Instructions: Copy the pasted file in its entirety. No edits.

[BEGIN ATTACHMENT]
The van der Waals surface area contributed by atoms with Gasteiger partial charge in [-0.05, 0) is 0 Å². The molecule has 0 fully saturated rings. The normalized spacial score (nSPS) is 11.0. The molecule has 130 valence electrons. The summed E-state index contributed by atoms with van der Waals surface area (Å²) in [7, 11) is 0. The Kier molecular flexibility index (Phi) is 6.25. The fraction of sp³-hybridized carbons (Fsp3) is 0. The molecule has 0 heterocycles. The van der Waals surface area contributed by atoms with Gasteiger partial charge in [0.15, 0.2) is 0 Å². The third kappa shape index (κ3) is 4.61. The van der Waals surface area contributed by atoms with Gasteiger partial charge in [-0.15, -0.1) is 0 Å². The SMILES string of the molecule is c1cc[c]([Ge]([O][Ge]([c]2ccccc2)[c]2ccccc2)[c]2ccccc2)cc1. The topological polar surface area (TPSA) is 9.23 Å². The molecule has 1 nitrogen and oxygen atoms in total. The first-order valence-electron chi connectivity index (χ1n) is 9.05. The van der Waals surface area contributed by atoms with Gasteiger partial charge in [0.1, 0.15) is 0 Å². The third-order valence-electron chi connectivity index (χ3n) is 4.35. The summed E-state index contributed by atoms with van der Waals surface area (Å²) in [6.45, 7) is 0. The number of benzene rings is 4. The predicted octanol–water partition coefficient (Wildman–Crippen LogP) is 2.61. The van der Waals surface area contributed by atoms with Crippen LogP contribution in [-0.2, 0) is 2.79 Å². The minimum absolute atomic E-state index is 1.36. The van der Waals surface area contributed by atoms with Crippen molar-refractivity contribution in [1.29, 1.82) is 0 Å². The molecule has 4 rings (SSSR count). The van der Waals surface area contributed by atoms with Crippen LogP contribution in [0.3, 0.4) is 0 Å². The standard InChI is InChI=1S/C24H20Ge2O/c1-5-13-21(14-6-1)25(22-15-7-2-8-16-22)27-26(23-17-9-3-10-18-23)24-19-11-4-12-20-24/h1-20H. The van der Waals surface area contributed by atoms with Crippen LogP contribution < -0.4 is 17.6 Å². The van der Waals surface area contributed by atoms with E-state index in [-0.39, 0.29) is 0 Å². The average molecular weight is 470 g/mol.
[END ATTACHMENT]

The van der Waals surface area contributed by atoms with Gasteiger partial charge in [-0.05, 0) is 0 Å². The molecule has 0 fully saturated rings. The normalized spacial score (nSPS) is 11.0. The molecule has 130 valence electrons. The summed E-state index contributed by atoms with van der Waals surface area (Å²) in [7, 11) is 0. The Kier molecular flexibility index (Phi) is 6.25. The fraction of sp³-hybridized carbons (Fsp3) is 0. The molecule has 0 heterocycles. The van der Waals surface area contributed by atoms with Gasteiger partial charge in [0.15, 0.2) is 0 Å². The third kappa shape index (κ3) is 4.61. The van der Waals surface area contributed by atoms with Gasteiger partial charge in [-0.15, -0.1) is 0 Å². The SMILES string of the molecule is c1cc[c]([Ge]([O][Ge]([c]2ccccc2)[c]2ccccc2)[c]2ccccc2)cc1. The topological polar surface area (TPSA) is 9.23 Å². The molecule has 1 nitrogen and oxygen atoms in total. The first-order valence-electron chi connectivity index (χ1n) is 9.05. The van der Waals surface area contributed by atoms with Gasteiger partial charge in [0.1, 0.15) is 0 Å². The third-order valence-electron chi connectivity index (χ3n) is 4.35. The summed E-state index contributed by atoms with van der Waals surface area (Å²) in [6.45, 7) is 0. The number of benzene rings is 4. The predicted octanol–water partition coefficient (Wildman–Crippen LogP) is 2.61. The van der Waals surface area contributed by atoms with Crippen LogP contribution in [-0.2, 0) is 2.79 Å². The minimum absolute atomic E-state index is 1.36. The van der Waals surface area contributed by atoms with Crippen molar-refractivity contribution in [1.29, 1.82) is 0 Å². The molecule has 4 rings (SSSR count). The van der Waals surface area contributed by atoms with Crippen LogP contribution in [0.3, 0.4) is 0 Å². The standard InChI is InChI=1S/C24H20Ge2O/c1-5-13-21(14-6-1)25(22-15-7-2-8-16-22)27-26(23-17-9-3-10-18-23)24-19-11-4-12-20-24/h1-20H. The van der Waals surface area contributed by atoms with Crippen LogP contribution < -0.4 is 17.6 Å². The van der Waals surface area contributed by atoms with E-state index in [-0.39, 0.29) is 0 Å². The average molecular weight is 470 g/mol.